The People of America's Oil and Natural Gas Indusry

The Natural Gas Model for Emissions Compliance

Mark Green

Mark Green
Posted October 27, 2016

In recent months we’ve posted a number of times about how increased U.S. use of natural gas is lowering carbon dioxide emissions by the electricity-generation sector while also making our air cleaner by helping reduce criteria pollutants. Looking ahead, using abundant natural gas offers states a path to continue reducing emissions in a way that’s clean, reliable and affordable.

That’s what ICF International modeling (on behalf of API) found. ICF analyzed each of the pathways under EPA’s proposed Clean Power Plan (CPP), as well as one in which market forces determine the fuel generation mix and new capacity additions – as opposed to government-mandated choices. Key findings:

  • Natural gas in the U.S. power sector will drive emission reductions even without the CPP.
  • Modeled CO2 emissions under the API reference case – which assumes no CPP, business-as-usual load and natural gas levels in the U.S. Energy Information Administration’s (EIA) 2015 Annual Energy Outlook high-resource case – are 30 percent lower than 2005 CO2 emission levels.
  • Total production costs are lowest when market forces drive the future resource mix to achieve compliance – instead of relying on government mandates for energy efficiency or renewables.
  • Within each of the EPA-defined compliance pathways, the lowest cost solution to meeting compliance also includes the most natural gas generation.

At the core of the analysis is the fact that America’s natural gas resource base has been underestimated, and that when realistic resource levels are factored in, abundant natural gas is the key to lowest-cost emissions reduction. 

resource_base   

Above we see that, estimates of recoverable domestic natural gas have grown no matter who has done the estimating. Over the past three years actual U.S. natural gas production has exceeded EIA’s annual high gas resource base projections:

exceeding_projections

This is due to improved technology by industry, increased efficiency and production growth in response to demand from the marketplace. The fact is most published assessments of the CPP don’t reflect a high-resource reality. As states and regions mull CPP compliance, they should consider the realistic size of the domestic natural gas base.

Under every compliance pathway, the lowest-cost market forces path has the highest natural gas generation:

generation_2030

The increased renewable mandates, which force 161 GW of additional renewable capacity, result in an additional 373 TWh of renewable generation.  Yet, only 50 GW of additional natural gas combined cycle capacity could produce that same level of incremental generation.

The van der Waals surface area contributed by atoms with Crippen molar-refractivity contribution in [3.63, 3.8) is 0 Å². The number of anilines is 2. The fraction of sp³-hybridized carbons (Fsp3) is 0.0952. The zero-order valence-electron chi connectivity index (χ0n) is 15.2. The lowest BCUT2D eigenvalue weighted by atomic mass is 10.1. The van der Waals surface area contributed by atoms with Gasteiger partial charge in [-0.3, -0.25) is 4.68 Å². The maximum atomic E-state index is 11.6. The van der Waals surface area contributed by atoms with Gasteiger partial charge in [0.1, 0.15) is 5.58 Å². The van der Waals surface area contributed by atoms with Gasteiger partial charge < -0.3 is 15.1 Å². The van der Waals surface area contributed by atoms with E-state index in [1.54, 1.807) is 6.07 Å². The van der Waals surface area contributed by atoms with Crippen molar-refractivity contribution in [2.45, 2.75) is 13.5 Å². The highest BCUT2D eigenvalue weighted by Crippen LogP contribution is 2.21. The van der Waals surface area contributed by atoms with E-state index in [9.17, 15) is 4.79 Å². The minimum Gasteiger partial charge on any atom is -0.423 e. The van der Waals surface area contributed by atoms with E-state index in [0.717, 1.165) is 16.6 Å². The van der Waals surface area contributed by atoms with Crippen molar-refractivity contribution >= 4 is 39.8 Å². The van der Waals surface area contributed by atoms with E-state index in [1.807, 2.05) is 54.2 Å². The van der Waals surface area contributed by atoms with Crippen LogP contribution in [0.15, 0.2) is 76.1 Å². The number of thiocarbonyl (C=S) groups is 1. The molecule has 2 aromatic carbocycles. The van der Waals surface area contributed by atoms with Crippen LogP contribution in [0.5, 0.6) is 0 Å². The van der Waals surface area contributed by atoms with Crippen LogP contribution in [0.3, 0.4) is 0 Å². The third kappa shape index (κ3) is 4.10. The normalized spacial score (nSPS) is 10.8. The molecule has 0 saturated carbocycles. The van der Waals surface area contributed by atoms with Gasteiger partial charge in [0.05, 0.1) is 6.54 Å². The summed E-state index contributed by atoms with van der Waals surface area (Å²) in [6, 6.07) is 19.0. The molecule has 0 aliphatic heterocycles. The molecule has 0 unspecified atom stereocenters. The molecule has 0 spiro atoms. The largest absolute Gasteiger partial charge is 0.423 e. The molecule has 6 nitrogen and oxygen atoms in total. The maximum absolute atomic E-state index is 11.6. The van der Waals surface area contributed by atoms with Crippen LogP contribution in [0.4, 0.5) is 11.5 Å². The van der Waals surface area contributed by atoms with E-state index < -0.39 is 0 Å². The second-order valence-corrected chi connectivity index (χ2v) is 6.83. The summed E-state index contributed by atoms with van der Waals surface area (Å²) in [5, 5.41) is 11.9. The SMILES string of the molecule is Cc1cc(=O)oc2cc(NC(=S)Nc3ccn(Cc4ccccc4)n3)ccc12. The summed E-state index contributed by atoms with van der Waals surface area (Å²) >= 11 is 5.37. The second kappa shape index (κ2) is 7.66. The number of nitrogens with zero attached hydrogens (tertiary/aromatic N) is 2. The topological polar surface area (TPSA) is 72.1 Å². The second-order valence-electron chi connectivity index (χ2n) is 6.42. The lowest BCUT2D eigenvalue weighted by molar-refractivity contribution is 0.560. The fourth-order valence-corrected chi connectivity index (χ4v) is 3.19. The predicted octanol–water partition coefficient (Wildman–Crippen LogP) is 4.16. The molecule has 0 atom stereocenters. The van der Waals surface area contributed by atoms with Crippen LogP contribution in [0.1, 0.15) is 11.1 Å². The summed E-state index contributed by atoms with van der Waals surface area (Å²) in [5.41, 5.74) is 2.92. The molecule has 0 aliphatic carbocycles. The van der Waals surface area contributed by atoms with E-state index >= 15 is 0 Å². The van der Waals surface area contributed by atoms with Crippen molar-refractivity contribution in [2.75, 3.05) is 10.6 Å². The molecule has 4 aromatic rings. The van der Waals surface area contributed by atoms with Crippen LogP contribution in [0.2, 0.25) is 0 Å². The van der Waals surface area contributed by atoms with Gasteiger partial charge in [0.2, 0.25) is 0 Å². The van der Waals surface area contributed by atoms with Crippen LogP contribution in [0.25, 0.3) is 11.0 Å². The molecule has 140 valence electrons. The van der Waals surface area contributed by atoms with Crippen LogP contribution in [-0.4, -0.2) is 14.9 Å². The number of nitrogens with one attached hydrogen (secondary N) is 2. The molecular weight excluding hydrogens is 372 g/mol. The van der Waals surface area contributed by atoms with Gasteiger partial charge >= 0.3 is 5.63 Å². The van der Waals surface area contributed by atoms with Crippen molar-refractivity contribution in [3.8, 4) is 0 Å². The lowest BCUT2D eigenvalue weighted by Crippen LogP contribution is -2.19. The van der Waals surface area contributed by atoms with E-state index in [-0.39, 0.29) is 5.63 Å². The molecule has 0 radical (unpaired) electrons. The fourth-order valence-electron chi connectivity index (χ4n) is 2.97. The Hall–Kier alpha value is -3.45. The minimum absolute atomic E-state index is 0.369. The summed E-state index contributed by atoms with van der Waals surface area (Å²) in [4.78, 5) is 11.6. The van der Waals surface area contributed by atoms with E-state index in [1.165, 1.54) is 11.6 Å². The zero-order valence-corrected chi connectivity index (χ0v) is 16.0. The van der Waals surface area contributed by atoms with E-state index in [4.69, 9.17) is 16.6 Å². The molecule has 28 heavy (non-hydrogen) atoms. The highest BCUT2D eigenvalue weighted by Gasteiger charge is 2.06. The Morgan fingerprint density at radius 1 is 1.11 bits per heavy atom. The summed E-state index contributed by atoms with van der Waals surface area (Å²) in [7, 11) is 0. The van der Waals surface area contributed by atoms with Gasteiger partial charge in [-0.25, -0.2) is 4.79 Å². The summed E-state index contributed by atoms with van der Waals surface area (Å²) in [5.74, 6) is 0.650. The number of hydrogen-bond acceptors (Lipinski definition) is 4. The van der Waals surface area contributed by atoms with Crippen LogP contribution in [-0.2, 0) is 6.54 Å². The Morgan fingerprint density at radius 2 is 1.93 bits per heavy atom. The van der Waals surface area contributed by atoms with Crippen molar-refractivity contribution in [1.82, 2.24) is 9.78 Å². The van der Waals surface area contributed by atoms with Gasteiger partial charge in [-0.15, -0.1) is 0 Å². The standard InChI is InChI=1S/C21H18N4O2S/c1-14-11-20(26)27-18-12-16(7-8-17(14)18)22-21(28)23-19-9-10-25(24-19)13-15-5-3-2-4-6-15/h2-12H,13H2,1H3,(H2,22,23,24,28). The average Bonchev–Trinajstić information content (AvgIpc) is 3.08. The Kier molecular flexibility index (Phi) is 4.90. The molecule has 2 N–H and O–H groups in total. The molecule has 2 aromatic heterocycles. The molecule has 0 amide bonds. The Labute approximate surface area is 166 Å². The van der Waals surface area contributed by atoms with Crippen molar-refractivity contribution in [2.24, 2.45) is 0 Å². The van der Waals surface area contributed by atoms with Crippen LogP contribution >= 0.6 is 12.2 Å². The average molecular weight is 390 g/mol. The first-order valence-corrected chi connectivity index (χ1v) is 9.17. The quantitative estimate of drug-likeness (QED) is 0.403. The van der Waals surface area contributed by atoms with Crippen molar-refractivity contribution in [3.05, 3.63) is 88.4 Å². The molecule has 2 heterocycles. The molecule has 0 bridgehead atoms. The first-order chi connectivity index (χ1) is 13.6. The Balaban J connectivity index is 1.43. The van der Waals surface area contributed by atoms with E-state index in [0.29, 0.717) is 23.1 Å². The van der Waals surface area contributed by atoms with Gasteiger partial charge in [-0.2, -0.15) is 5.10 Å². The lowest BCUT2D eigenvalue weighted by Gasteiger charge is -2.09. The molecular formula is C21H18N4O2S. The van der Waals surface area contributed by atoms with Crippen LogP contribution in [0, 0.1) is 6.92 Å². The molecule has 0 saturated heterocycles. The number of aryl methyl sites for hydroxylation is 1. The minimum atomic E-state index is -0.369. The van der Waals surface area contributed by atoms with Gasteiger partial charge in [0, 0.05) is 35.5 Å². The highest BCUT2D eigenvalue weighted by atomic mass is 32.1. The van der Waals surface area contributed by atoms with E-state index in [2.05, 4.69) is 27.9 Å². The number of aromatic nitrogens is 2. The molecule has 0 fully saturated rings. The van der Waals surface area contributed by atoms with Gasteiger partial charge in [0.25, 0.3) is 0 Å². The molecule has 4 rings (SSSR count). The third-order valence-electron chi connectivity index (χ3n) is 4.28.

API Chief Economist Erica Bowman said abundant domestic natural gas is driving “affordable emissions reduction.” The U.S. is leading the world in energy-related CO2 reductions, with carbon emissions at their lowest level in 22 years. Bowman said a number of people are getting the size of the natural gas resource base wrong. Bowman:

“Producers have found a way, even in this really tough price environment for them, to be efficient, to be innovative, to pull up that natural gas … We’re going to continue having low prices because we keep gaining in that efficiency.”

Amy Farrell, market development senior director, said the analysis offers states and others looking to future compliance, a significant data point to consider as they work out their individual compliance strategies. Farrell:

“It tells states … to recognize, at least from our model, when you mandate or have the government pick the pathway, it is more expensive in setting up your compliance path in a way that allows market forces to drive the lowest cost generation path.”

Marty Durbin, market development executive director:

“Instead of telling states what to do … we want to make sure they understand and have confidence in the affordability of natural gas, and correct assumptions is one of the things we do (in the modeling). One of the concerns is that they’ve got such a variety of choices … you could actually see them increase consumer costs, add risk to grid reliability and still not meet the emissions reductions goal. … To quote President Obama a couple weeks ago at South by South Lawn, there’s a world as we want it to be, and there’s a world as it is. We’re showing a pathway, a low-cost option, that can drive emissions while continuing to power the economy, with lower costs to the consumer.”   

ABOUT THE AUTHOR

Mark Green joins API after spending 16 years as national editorial writer in the Washington Bureau of The Oklahoman newspaper. In all, he has been a reporter and editor for more than 30 years, including six years as sports editor at The Washington Times. He lives in Occoquan, Virginia, with his wife Pamela. Mark graduated from the University of Oklahoma with a degree in journalism and earned a masters in journalism and public affairs at American University. He's currently working on a masters in history at George Mason University, where he also teaches as an adjunct professor in the Communication Department.